Sunday, January 30, 2011

Summer School?

To teach or not to teach, that is the question. I haven't even had the option of teaching summer school the past two summers because I have been in school myself finishing my Master of Ed. I could really use the money, but I really really don't want to do it.

This year has been an especially tough year teaching because of the added responsibility of having three resource students and because of the many difficult children with BIG personalities in my class. I am bringing home more work than I ever have and unfortunately working on more weekends than I ever have.

I was a little under the weather this weekend, but seriously, I slept through my whole weekend. Honestly, I can't imagine how freeing it will feel the day I am no longer responsible for this group of kids. Every single objective and every single lesson has been a challenge with them. The times during the school day where we mix classes or switch classes feel like breaks.

When I think about the day that I am officially done, I will be so ready for a break. So ready. I just don't know if I should really commit to start something new immediately because I think I will be too burnt out. In all likelihood the summer class would be a smaller group and it seems statistically improbable that I would get this difficult of a group twice in a row. I don't know, though, I think maybe a break is more important to my sanity than the money. I have until Friday to decide...

Saturday, January 29, 2011


I am getting the cold that everyone else already has.

I spent most of the day sleeping on the couch and in my bed. My nose is running. My eyes are dry. I feel generally weak.

I tell you this in so you won't expect anything insightful or coherent out of this post. It's going to be more like stream of consciousness.

First, my mom is psychic or something. Of course, I did not tell her about my excessive drinking last weekend. She tells me today, though, that she dreamt I was a child and still lived at her house and she left wine out that I drank and got sick off of. Why would she dream that precisely a week after I drank more than I've had in a really really long time--like ever? Very coincidental...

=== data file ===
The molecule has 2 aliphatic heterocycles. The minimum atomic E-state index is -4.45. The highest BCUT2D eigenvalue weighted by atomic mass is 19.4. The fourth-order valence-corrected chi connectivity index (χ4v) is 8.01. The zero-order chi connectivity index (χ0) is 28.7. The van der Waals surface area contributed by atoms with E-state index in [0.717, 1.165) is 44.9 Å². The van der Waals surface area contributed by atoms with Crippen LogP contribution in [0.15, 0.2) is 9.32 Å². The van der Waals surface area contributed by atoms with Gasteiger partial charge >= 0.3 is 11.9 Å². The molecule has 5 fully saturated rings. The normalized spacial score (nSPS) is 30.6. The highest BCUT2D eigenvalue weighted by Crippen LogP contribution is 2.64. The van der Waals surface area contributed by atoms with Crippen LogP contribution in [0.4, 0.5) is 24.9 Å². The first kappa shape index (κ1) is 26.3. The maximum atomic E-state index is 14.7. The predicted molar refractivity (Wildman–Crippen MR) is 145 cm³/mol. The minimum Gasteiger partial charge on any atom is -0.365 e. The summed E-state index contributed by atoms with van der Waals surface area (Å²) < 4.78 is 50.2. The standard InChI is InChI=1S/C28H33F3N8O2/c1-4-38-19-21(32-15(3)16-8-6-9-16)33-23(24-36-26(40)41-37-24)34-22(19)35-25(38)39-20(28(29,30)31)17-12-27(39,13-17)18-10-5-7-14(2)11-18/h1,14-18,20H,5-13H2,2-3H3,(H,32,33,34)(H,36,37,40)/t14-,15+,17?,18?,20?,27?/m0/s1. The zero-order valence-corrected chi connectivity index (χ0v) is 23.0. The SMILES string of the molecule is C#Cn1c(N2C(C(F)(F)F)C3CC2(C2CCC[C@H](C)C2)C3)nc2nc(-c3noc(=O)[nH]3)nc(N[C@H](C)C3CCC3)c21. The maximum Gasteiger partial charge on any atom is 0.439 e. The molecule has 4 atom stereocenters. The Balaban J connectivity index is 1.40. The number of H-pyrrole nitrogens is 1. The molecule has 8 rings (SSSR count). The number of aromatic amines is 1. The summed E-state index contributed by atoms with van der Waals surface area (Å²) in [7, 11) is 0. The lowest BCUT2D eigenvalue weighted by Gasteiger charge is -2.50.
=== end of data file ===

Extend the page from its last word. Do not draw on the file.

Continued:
Second, I love the movie "Lars and the Real Girl." I was watching movies today and I watched "Lars and the Real Girl." I thought it would be terrible, but it was so good.

Third, I really like the administration at my school. I read a lot of your blogs out there, and I read about other principals and vice principals and how bad it can be. I understand because the former principal at my school and I had a terrible relationship, but I have to put a little love out there for the administrators I have now. I had a great heart to heart with the V.P. this week and I got the nicest e-mail from the principal. I was texting a teacher friend the other day and I said, "We're lucky to have Captain Principal as a boss and friend, before him I didn't know the two could go together." She totally agreed. I don't think there's a lot of schools out there who work together the way our staff does. I have to credit the principal because it hasn't always been that way.

Fourth, in reference to my online dating adventure, I am feeling more confused than ever. I don't mean confused in a good way either. You know how sometimes you're really confused because something is too good to be true? That is not what I am talking about. It's just that all the wrong guys make me feel lonelier than being single. There are so many wrong guys out there. Someone else was texting me today telling me they have another guy for me. My other friends wanted me to go dancing with them and I am sure we would meet people there too--just not who I am looking for.

Well, my ears feel like they are going to explode, so I am going to eat tapioca pudding and watch reruns of "How I Met Your Mother." Thank you for sticking with my post of randomness if you read this far=).

Friday, January 28, 2011

Paint Myself a New Door